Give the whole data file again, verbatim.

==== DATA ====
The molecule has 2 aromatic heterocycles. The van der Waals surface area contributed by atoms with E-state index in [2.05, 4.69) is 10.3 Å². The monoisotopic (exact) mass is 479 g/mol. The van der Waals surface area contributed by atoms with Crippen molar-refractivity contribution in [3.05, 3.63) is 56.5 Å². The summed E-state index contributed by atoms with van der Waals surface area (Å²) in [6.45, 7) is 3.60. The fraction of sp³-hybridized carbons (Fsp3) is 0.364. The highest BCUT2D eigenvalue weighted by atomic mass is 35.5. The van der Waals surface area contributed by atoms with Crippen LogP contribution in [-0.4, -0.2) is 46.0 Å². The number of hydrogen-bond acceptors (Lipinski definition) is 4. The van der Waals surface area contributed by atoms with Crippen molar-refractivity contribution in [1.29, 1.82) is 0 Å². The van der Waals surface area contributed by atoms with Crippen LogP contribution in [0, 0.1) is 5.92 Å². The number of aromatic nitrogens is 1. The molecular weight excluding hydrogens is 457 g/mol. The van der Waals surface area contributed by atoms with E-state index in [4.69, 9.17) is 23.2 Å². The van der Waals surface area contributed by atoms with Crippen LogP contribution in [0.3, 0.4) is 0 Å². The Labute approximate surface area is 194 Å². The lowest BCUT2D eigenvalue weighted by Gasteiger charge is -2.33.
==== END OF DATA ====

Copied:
The molecule has 2 aromatic heterocycles. The van der Waals surface area contributed by atoms with E-state index in [2.05, 4.69) is 10.3 Å². The monoisotopic (exact) mass is 479 g/mol. The van der Waals surface area contributed by atoms with Crippen molar-refractivity contribution in [3.05, 3.63) is 56.5 Å². The summed E-state index contributed by atoms with van der Waals surface area (Å²) in [6.45, 7) is 3.60. The fraction of sp³-hybridized carbons (Fsp3) is 0.364. The highest BCUT2D eigenvalue weighted by atomic mass is 35.5. The van der Waals surface area contributed by atoms with Crippen LogP contribution in [-0.4, -0.2) is 46.0 Å². The number of hydrogen-bond acceptors (Lipinski definition) is 4. The van der Waals surface area contributed by atoms with Crippen molar-refractivity contribution in [1.29, 1.82) is 0 Å². The van der Waals surface area contributed by atoms with Crippen LogP contribution in [0, 0.1) is 5.92 Å². The number of aromatic nitrogens is 1. The molecular weight excluding hydrogens is 457 g/mol. The van der Waals surface area contributed by atoms with E-state index in [4.69, 9.17) is 23.2 Å². The van der Waals surface area contributed by atoms with Crippen LogP contribution in [0.3, 0.4) is 0 Å². The Labute approximate surface area is 194 Å². The lowest BCUT2D eigenvalue weighted by Gasteiger charge is -2.33.